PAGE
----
Then one day, it happened. We were giggling, figuring out our after-school plans and exchanging glances that meant, "Did he seriously just sing that in front of 2,000 people? I'd rather be caught dead!" 

Two young men stepped onto the stage, acoustic guitars in hand. They were popular and good looking. The crowd welcomed them with screams and applause.

They sat down on stools solemnly and began to sing.

Would you know my name
If I saw you in heaven?
Will it be the same
If I saw you in heaven?

We immediately recognized who these people were. They were friends of the crash victims. We instantly understood. They weren't singing to the 2,000 people who were watching. They were singing to their friends. Whispering stopped. Laughter died away. Notes were not passed. The cute guy in the row ahead was forgotten. This was a sacred moment.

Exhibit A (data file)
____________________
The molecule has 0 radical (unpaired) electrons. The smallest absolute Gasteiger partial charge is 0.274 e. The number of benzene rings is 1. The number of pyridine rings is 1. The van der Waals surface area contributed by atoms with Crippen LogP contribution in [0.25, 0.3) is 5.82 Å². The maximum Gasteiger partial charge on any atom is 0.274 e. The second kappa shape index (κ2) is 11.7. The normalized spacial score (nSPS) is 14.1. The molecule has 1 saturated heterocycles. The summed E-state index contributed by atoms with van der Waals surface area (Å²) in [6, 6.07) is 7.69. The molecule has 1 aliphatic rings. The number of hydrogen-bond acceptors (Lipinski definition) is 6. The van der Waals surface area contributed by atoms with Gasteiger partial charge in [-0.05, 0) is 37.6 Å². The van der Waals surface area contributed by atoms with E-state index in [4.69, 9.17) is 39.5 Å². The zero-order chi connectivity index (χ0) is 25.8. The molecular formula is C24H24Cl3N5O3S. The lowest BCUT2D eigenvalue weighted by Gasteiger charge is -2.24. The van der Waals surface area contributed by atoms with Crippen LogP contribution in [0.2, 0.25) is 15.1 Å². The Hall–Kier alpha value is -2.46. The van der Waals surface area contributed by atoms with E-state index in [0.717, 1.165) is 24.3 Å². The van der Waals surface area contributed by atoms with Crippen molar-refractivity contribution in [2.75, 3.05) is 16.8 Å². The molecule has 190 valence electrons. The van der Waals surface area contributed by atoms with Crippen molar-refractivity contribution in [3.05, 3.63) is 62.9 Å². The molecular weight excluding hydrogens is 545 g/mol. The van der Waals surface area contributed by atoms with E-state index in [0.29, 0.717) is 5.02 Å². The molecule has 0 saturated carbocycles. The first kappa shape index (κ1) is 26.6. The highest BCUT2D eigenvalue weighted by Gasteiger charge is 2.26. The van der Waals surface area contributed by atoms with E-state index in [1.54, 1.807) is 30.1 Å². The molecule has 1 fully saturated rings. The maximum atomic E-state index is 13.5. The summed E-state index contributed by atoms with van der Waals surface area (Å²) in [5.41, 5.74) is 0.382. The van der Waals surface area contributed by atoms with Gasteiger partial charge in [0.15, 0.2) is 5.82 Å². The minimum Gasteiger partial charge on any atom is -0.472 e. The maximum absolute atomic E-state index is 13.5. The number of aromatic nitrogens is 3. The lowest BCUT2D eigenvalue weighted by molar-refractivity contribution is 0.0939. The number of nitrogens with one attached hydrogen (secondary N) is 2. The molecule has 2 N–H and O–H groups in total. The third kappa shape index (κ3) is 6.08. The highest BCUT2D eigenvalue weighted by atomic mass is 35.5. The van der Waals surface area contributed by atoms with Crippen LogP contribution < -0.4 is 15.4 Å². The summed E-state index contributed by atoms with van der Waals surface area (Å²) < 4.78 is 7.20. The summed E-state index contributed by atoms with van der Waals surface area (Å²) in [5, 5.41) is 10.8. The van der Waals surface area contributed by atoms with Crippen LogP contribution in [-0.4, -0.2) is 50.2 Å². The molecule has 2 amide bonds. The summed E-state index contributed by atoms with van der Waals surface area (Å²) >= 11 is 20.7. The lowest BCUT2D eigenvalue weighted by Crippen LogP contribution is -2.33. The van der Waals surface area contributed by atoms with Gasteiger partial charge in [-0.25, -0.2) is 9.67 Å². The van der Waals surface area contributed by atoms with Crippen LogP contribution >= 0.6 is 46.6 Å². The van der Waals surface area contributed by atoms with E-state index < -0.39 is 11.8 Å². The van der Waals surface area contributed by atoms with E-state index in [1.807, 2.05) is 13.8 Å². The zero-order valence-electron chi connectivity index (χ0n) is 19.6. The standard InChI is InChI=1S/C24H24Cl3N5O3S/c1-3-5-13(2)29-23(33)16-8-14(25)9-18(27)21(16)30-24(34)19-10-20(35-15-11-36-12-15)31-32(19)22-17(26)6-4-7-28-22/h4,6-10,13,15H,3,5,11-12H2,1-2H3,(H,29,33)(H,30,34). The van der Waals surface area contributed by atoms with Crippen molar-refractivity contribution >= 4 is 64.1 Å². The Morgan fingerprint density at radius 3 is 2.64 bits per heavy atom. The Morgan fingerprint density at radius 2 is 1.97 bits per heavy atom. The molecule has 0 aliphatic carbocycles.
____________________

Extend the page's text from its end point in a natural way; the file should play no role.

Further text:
I must be strong, and carry on
'Cause I know I don't belong
Here in heaven

Time can bring you down
Time can bend your knee
Time can break your heart
Have you begging please
Begging please

There are some friendships in life that are so intense and so important that they can't be forgotten. There are some moments in life so unexpected, so intense and so important that they can't be forgotten. Both are sacred. Both are hallowed.

Beyond the door, there's peace I'm sure
And I know there'll be no more
Tears in heaven

Tuesday, May 19, 2009

I <3 Books

This is my nightstand.

I love reading. Can you tell? Here is what is on my nightstand right now:

Outliers by Malcolm Gladwell -- Given to me by my Mom. Haven't started yet.
Zen in the Art of Writing by Ray Bradbury -- Bought last week and I'm LOVING it